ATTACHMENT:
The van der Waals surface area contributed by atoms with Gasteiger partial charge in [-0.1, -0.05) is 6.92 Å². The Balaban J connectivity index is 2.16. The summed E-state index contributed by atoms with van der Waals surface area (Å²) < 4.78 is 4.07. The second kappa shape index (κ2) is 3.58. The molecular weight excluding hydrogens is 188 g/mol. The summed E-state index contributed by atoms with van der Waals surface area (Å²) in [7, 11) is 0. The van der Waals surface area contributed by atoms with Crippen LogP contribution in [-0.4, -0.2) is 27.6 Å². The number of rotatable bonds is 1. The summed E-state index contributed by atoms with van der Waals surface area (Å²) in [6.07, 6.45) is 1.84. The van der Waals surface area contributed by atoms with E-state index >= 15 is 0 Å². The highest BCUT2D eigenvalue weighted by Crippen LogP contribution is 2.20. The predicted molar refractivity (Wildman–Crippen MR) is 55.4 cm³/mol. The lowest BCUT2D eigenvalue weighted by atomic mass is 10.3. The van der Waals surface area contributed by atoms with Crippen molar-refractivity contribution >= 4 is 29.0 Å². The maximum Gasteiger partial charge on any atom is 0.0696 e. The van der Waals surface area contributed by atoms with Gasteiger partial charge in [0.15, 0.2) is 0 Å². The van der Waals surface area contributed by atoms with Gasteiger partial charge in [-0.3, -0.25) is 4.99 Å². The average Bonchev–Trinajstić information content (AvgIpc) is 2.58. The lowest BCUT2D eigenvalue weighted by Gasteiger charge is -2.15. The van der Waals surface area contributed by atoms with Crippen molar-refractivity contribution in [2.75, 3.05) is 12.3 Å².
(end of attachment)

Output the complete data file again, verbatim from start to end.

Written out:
The van der Waals surface area contributed by atoms with Gasteiger partial charge in [-0.1, -0.05) is 6.92 Å². The Balaban J connectivity index is 2.16. The summed E-state index contributed by atoms with van der Waals surface area (Å²) < 4.78 is 4.07. The second kappa shape index (κ2) is 3.58. The molecular weight excluding hydrogens is 188 g/mol. The summed E-state index contributed by atoms with van der Waals surface area (Å²) in [7, 11) is 0. The van der Waals surface area contributed by atoms with Crippen LogP contribution in [-0.4, -0.2) is 27.6 Å². The number of rotatable bonds is 1. The summed E-state index contributed by atoms with van der Waals surface area (Å²) in [6.07, 6.45) is 1.84. The van der Waals surface area contributed by atoms with E-state index >= 15 is 0 Å². The highest BCUT2D eigenvalue weighted by Crippen LogP contribution is 2.20. The predicted molar refractivity (Wildman–Crippen MR) is 55.4 cm³/mol. The lowest BCUT2D eigenvalue weighted by atomic mass is 10.3. The van der Waals surface area contributed by atoms with Crippen molar-refractivity contribution >= 4 is 29.0 Å². The maximum Gasteiger partial charge on any atom is 0.0696 e. The van der Waals surface area contributed by atoms with Gasteiger partial charge in [0.15, 0.2) is 0 Å². The van der Waals surface area contributed by atoms with Gasteiger partial charge in [-0.3, -0.25) is 4.99 Å². The average Bonchev–Trinajstić information content (AvgIpc) is 2.58. The lowest BCUT2D eigenvalue weighted by Gasteiger charge is -2.15. The van der Waals surface area contributed by atoms with Crippen molar-refractivity contribution in [2.75, 3.05) is 12.3 Å².